Lerista borealis STORR, 1971
Can you confirm these amateur observations of Lerista borealis?
|Higher Taxa||Scincidae, Sphenomorphinae (Sphenomorphini), Scincoidea, Sauria, Squamata (lizards)|
|Common Names||E: Inland Kimberley Slider|
|Synonym||Lerista borealis STORR 1971|
Lerista borealis — STORR 1976: 248
Lerista borealis — COGGER 1983: 172
Lerista borealis — COGGER 2000: 514
Marrunisauria borealis — WELLS 2012: 226
Lerista borealis — WILSON & SWAN 2010
|Distribution||Australia (Northern Territory, Western Australia)|
Type locality: Thompson Spring, 16° 02’ S, 128° 57’ E, W. A.
|Types||Holotype: WAM R22363|
|Diagnosis||Diagnosis: Small Lerista with digits 2 + 3, eyelid movable, frontoparietals paired and forming a median suture, and pattern almost absent. Distinguishable from L. walkeri by large last supraciliary (subequa! to third and fourth) and nasals not forming a median suture; it is also smaller, paler and less heavily spotted, and has longer limbs and more subdigital lamellae. (Storr 1976)|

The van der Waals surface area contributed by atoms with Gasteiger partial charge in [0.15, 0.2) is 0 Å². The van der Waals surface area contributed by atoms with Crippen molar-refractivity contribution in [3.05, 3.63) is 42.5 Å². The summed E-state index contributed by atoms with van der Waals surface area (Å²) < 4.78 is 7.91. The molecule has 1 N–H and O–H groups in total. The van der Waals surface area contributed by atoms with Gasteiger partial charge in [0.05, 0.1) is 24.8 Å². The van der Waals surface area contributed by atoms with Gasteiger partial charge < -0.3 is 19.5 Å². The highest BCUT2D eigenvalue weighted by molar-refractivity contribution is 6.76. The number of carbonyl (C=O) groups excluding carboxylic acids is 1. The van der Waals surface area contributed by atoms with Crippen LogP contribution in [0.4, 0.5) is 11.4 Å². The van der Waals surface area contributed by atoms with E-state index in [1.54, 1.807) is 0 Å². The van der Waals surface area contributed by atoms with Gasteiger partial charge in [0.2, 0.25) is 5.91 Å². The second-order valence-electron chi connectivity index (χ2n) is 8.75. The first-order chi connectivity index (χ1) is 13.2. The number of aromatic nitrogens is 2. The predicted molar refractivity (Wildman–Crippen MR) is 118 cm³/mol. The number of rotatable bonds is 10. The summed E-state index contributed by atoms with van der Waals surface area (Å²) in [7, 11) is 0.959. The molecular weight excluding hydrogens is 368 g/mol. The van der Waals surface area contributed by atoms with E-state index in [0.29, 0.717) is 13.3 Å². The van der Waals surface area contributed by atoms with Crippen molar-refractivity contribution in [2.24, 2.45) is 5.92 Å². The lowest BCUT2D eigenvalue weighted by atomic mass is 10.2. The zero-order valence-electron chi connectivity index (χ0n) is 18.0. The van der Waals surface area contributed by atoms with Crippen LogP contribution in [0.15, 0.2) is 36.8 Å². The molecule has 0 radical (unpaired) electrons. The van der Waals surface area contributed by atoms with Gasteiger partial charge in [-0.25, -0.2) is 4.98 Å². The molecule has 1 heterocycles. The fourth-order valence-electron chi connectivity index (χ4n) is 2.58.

Partial redescription: Snout-vent length (mm): 30-51 (44.9). Length of appendages etc. (% SVL): foreleg 8-11 (8.6); hindleg 16-21 (17.5); tail 114 (one specimen); snout to foreleg 27-28 (28.0).
Nasals narrowly separated (2 specimens) or just touching (3 specimens). Prefrontals widely separated. Frontoparietals forming a short to long median suture; shorter than interparietal. Nuchals 0-3 (2.5). Suprao'culars 3, first two contacting frontal. Supraciliaries 5, last three largest, second smallest. Upper secondary temporal much the largest; lower secondary smallest. Midbody scale rows 20-22 (20.8). Lamellae under longest toe 10-13 (11.4). (Storr 1976)
|Comment||Type Species: Lerista borealis Storr, 1971 is the type species of the genus Marrunisauria WELLS 2012: 218. WELLS 2012: 47 erected the genus for A. borealis, kalumburu, walkeri. Unfortunately WELLS did not provide a phylogenetic analysis of the genera into which he broke up Lerista, hence we leave the current genus Lerista intact for the time being.|
|Etymology||The specific name borealis is derived from the Latin 'Borealis' meaning Northern, and refers to the distribution of this species within Australia.|